A proposed price cap on Russian oil got a mixed reaction from traders and consultants at Asia’s biggest oil conference in Singapore, labeled a “bad idea” and a “minefield” from some of the industry’s biggest names.
The price cap was a key talking point on day one of the Asia Pacific Petroleum Conference in Singapore, with FGE Chairman Fereidun Fesharaki reiterating an earlier assessment that it was “impractical, unnecessary, and a bad idea.” Trader Vitol Group noted the complexity of the cap, adding that it could act as a “relief valve” to an impending European Union ban on Russian imports.
“We need buy-in from governments, and governments to guide us because it’s a bit of a minefield,” Vitol Chief Executive Officer Russell Hardy said.
The US has championed the price cap and the Group of Seven Countries plans to implement the measure in line with the timing of EU sanctions in December. The mechanism is designed to cut Moscow’s energy revenues, while ensuring that the market isn’t starved of an important source of supply.
Here’s what panelists had to say about price cap:
“I cannot, after being in this business for 50 years, work out how to do it,” FGE’s Fesharaki said about the implementation of the cap. The plan appears to single out Russia, he said, noting that other sanctioned countries such as Iran are not subjected to similar measures.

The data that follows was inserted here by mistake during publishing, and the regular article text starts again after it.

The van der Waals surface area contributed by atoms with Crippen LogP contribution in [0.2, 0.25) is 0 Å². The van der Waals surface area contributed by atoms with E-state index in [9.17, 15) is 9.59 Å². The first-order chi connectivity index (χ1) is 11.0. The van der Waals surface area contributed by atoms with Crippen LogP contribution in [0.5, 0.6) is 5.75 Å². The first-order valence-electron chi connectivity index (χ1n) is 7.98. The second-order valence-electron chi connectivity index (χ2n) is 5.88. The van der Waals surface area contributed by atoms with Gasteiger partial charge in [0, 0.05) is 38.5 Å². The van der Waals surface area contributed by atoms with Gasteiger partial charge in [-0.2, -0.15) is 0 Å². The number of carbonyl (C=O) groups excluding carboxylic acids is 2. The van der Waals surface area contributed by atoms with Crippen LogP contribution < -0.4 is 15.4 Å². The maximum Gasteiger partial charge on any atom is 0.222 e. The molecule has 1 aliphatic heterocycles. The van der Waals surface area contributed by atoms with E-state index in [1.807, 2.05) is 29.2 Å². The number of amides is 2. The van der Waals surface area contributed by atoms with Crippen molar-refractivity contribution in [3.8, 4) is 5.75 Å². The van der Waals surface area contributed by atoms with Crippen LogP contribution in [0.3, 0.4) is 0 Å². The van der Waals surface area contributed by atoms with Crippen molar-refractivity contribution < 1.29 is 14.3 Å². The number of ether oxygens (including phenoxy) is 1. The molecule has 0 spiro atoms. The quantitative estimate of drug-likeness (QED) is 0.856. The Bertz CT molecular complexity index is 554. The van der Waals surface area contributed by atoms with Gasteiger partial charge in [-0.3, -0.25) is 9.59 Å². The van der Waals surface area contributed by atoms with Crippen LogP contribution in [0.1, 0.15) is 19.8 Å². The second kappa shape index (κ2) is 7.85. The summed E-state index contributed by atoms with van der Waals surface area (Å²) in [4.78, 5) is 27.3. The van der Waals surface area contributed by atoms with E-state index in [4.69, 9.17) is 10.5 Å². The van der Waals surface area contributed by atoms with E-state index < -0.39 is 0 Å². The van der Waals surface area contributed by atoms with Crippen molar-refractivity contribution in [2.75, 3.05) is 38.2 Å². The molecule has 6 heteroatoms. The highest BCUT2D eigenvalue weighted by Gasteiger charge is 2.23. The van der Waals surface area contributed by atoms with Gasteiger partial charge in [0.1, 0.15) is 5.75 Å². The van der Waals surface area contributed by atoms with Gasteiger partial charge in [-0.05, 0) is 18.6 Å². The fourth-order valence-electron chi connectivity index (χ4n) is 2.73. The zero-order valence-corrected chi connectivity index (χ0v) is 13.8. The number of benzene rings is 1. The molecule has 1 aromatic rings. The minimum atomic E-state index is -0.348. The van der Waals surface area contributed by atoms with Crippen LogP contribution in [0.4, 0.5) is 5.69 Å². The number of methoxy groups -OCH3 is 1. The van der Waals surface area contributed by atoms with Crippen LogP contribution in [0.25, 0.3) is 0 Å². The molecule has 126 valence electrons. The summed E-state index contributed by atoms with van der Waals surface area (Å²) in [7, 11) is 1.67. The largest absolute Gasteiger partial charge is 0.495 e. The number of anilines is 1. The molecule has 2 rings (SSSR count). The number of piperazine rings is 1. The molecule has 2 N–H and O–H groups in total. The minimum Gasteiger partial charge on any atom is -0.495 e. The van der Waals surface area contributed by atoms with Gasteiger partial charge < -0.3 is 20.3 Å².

The trader will assess any new developments on the proposed cap in the coming months “before we decide exactly what we think is right for Vitol,” the company’s CEO Hardy said during an opening address.
Vitol’s Head of Research Giovanni Serio said more clarity around the details of the price-cap was needed. Allowing Russian oil to continue flowing using G-7 insurance, financial services as well as shipping infrastructure would act as a “potential relief valve” for global oil markets.
“The price cap working does not mean that all of Russia’s oil will trade at or below the price cap,” said Catherine Wolfram, deputy assistant secretary at the US Treasury. It means that Russian oil stays on the market, there’s no supply shock, and Moscow’s revenue falls, she added.
China will be able to continue direct crude purchases from Russia on its own vessels, and the implementation of a cap would help bring down prices in inter-governmental oil deals, she said. The US is in discussions with OPEC about the measure and its potential impact to prices.
–With assistance from Serene Cheong and Elizabeth Low.